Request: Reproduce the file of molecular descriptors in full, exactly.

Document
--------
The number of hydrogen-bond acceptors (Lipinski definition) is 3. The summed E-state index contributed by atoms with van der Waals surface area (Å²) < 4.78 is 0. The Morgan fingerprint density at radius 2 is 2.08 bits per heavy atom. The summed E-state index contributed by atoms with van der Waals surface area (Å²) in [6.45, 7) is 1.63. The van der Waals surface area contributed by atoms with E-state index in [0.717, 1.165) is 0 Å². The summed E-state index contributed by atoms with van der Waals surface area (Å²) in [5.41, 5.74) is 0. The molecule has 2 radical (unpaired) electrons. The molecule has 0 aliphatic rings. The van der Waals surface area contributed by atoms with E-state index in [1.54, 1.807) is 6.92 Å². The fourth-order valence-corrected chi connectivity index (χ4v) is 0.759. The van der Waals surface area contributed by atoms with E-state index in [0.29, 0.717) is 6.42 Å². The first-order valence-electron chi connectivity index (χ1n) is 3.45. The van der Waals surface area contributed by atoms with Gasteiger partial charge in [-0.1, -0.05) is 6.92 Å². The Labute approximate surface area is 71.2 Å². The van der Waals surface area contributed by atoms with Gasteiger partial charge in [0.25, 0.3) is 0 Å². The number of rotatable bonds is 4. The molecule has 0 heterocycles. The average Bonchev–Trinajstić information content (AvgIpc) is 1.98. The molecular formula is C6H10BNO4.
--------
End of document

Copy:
The number of hydrogen-bond acceptors (Lipinski definition) is 3. The summed E-state index contributed by atoms with van der Waals surface area (Å²) < 4.78 is 0. The Morgan fingerprint density at radius 2 is 2.08 bits per heavy atom. The summed E-state index contributed by atoms with van der Waals surface area (Å²) in [6.45, 7) is 1.63. The van der Waals surface area contributed by atoms with E-state index in [0.717, 1.165) is 0 Å². The summed E-state index contributed by atoms with van der Waals surface area (Å²) in [5.41, 5.74) is 0. The molecule has 2 radical (unpaired) electrons. The molecule has 0 aliphatic rings. The van der Waals surface area contributed by atoms with E-state index in [1.54, 1.807) is 6.92 Å². The fourth-order valence-corrected chi connectivity index (χ4v) is 0.759. The van der Waals surface area contributed by atoms with E-state index in [0.29, 0.717) is 6.42 Å². The first-order valence-electron chi connectivity index (χ1n) is 3.45. The van der Waals surface area contributed by atoms with Gasteiger partial charge in [-0.1, -0.05) is 6.92 Å². The Labute approximate surface area is 71.2 Å². The van der Waals surface area contributed by atoms with Gasteiger partial charge in [0.25, 0.3) is 0 Å². The number of rotatable bonds is 4. The molecule has 0 heterocycles. The average Bonchev–Trinajstić information content (AvgIpc) is 1.98. The molecular formula is C6H10BNO4.